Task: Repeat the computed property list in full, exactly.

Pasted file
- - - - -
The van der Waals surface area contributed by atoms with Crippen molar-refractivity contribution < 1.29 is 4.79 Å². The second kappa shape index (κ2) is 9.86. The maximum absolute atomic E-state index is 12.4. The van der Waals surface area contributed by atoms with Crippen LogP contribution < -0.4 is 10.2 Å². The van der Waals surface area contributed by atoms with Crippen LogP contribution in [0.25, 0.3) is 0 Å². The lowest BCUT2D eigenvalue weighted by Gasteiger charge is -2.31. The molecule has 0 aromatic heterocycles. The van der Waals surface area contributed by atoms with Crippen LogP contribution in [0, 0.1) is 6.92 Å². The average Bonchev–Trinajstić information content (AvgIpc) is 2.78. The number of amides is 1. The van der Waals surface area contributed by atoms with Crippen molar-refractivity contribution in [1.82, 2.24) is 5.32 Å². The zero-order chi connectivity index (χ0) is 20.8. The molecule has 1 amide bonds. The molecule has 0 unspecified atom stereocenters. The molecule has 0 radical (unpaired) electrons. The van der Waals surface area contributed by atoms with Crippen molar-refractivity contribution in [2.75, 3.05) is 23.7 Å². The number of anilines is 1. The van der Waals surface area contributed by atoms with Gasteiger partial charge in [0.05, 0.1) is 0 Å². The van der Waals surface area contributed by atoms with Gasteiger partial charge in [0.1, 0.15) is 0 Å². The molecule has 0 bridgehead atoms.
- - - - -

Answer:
The van der Waals surface area contributed by atoms with Crippen molar-refractivity contribution < 1.29 is 4.79 Å². The second kappa shape index (κ2) is 9.86. The maximum absolute atomic E-state index is 12.4. The van der Waals surface area contributed by atoms with Crippen LogP contribution < -0.4 is 10.2 Å². The van der Waals surface area contributed by atoms with Crippen LogP contribution in [0.25, 0.3) is 0 Å². The lowest BCUT2D eigenvalue weighted by Gasteiger charge is -2.31. The molecule has 0 aromatic heterocycles. The van der Waals surface area contributed by atoms with Crippen LogP contribution in [0, 0.1) is 6.92 Å². The average Bonchev–Trinajstić information content (AvgIpc) is 2.78. The number of amides is 1. The van der Waals surface area contributed by atoms with Crippen molar-refractivity contribution in [1.82, 2.24) is 5.32 Å². The zero-order chi connectivity index (χ0) is 20.8. The molecule has 1 amide bonds. The molecule has 0 unspecified atom stereocenters. The molecule has 0 radical (unpaired) electrons. The van der Waals surface area contributed by atoms with Crippen molar-refractivity contribution in [2.75, 3.05) is 23.7 Å². The number of anilines is 1. The van der Waals surface area contributed by atoms with Gasteiger partial charge in [0.05, 0.1) is 0 Å². The van der Waals surface area contributed by atoms with Gasteiger partial charge in [0.1, 0.15) is 0 Å². The molecule has 0 bridgehead atoms.